In the United States, a complication is that our real folklore isn't called "folklore."
When you say "folklore" I tend to think of stories, often ethnic stories, like Brer Rabbit and the tar-baby, or John Henry, the steel-drivin' man, or Paul Bunyan. In reality I don't think these are a living part of our culture any more.
Our real folklore is probably what we see in movies... or comic books, excuse me, graphic novels, like the Marvel "universe."
There are exceptions. Certainly I learned these pieces of folklore. I won't try to explain how wrong they are. These descriptions are exaggerated--but not by much. Most Americans today know they are not true. (I hope). Yes, they might be 10% true.
1) Columbus knew the world was round, when everybody else thought it was flat. His sailors were afraid they would sail off the edge of the world, but he knew better, and he kept going. Columbus discovered America (i.e. the land that is now the US). He was a great and admirable hero in every way.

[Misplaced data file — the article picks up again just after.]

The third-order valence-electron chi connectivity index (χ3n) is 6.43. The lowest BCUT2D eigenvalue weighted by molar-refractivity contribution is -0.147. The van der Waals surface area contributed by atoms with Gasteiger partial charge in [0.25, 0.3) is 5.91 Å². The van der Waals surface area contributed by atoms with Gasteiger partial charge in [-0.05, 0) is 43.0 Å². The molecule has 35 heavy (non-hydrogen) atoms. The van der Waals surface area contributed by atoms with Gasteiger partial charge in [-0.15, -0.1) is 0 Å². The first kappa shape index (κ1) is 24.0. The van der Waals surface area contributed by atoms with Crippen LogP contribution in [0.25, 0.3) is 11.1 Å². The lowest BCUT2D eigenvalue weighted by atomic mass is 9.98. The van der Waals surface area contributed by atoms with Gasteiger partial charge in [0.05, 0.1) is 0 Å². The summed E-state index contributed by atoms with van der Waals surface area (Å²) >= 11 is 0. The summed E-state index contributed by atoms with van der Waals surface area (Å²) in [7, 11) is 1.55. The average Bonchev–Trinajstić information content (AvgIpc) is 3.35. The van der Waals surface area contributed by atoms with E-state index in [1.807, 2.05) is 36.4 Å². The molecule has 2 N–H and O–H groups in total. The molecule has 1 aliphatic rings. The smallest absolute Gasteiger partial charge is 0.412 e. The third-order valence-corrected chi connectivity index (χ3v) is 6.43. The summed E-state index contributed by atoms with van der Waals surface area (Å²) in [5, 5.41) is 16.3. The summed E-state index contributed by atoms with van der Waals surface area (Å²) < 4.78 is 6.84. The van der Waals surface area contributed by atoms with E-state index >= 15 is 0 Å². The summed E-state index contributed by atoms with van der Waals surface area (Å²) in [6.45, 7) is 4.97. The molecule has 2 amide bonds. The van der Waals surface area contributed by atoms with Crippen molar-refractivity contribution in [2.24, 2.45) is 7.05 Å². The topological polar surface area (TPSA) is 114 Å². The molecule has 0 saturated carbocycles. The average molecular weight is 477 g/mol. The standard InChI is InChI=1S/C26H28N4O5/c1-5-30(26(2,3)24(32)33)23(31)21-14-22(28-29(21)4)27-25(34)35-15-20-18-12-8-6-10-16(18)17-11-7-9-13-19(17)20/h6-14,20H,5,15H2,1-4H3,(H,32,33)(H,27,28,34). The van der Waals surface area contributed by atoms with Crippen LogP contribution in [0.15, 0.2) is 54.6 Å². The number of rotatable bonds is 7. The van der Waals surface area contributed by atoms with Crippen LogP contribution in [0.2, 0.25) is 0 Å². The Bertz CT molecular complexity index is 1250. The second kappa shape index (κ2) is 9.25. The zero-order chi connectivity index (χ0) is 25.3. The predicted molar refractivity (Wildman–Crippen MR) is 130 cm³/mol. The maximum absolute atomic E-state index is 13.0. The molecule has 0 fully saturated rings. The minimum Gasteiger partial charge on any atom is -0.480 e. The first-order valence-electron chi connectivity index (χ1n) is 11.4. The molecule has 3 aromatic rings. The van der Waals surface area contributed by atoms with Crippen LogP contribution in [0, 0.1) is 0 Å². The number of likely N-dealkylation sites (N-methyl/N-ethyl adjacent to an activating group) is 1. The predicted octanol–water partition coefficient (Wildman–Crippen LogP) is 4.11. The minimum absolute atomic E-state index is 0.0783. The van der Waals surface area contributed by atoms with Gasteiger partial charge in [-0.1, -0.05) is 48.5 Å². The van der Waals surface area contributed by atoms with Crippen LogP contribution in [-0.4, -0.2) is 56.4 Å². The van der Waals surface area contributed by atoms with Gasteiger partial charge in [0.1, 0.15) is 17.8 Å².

2) "O beautiful for pilgrim feet
Whose stern, impassioned stress
A thoroughfare for freedom beat
Across the wilderness!"
--Second verse of "America, the Beautiful," by Katharine Lee Bates
The Pilgrim Fathers sailed from England to what is now Plymouth, Massachusetts in search of religious freedom. At that time, North America was a completely empty expanse of trackless wilderness. The United States expanded into this unused, empty land. Instead of fighting wars like Europeans, we bought our land, legally, from France and other countries. There were a few Indians living here and there, but they weren't really entitled to the land because they weren't really using most of it.
3) Everybody always knew Hitler was evil. Nobody in the United States ever had anything good to say about Hitler or the Third Reich. We fought Hitler because he was killing Jews in extermination camps.